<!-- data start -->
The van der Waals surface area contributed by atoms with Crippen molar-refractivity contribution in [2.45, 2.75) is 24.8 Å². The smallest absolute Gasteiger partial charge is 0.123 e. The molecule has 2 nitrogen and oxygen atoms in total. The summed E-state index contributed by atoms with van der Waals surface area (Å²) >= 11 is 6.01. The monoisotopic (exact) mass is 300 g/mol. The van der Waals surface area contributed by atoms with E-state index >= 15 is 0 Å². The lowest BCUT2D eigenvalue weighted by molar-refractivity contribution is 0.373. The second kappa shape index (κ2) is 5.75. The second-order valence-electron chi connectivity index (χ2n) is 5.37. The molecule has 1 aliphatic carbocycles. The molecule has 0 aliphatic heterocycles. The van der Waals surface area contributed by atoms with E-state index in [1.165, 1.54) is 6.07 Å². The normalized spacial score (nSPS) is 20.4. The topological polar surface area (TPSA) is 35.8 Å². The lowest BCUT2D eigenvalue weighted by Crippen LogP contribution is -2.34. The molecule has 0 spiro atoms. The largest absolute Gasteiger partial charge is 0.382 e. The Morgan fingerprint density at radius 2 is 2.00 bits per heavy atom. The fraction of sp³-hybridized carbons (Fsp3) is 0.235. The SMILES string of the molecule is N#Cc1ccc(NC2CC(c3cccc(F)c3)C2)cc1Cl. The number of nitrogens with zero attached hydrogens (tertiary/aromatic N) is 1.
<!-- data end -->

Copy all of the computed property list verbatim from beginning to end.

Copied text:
The van der Waals surface area contributed by atoms with Crippen molar-refractivity contribution in [2.45, 2.75) is 24.8 Å². The smallest absolute Gasteiger partial charge is 0.123 e. The molecule has 2 nitrogen and oxygen atoms in total. The summed E-state index contributed by atoms with van der Waals surface area (Å²) >= 11 is 6.01. The monoisotopic (exact) mass is 300 g/mol. The van der Waals surface area contributed by atoms with E-state index >= 15 is 0 Å². The lowest BCUT2D eigenvalue weighted by molar-refractivity contribution is 0.373. The second kappa shape index (κ2) is 5.75. The second-order valence-electron chi connectivity index (χ2n) is 5.37. The molecule has 1 aliphatic carbocycles. The molecule has 0 aliphatic heterocycles. The van der Waals surface area contributed by atoms with E-state index in [1.165, 1.54) is 6.07 Å². The normalized spacial score (nSPS) is 20.4. The topological polar surface area (TPSA) is 35.8 Å². The lowest BCUT2D eigenvalue weighted by Crippen LogP contribution is -2.34. The molecule has 0 spiro atoms. The largest absolute Gasteiger partial charge is 0.382 e. The Morgan fingerprint density at radius 2 is 2.00 bits per heavy atom. The fraction of sp³-hybridized carbons (Fsp3) is 0.235. The SMILES string of the molecule is N#Cc1ccc(NC2CC(c3cccc(F)c3)C2)cc1Cl. The number of nitrogens with zero attached hydrogens (tertiary/aromatic N) is 1.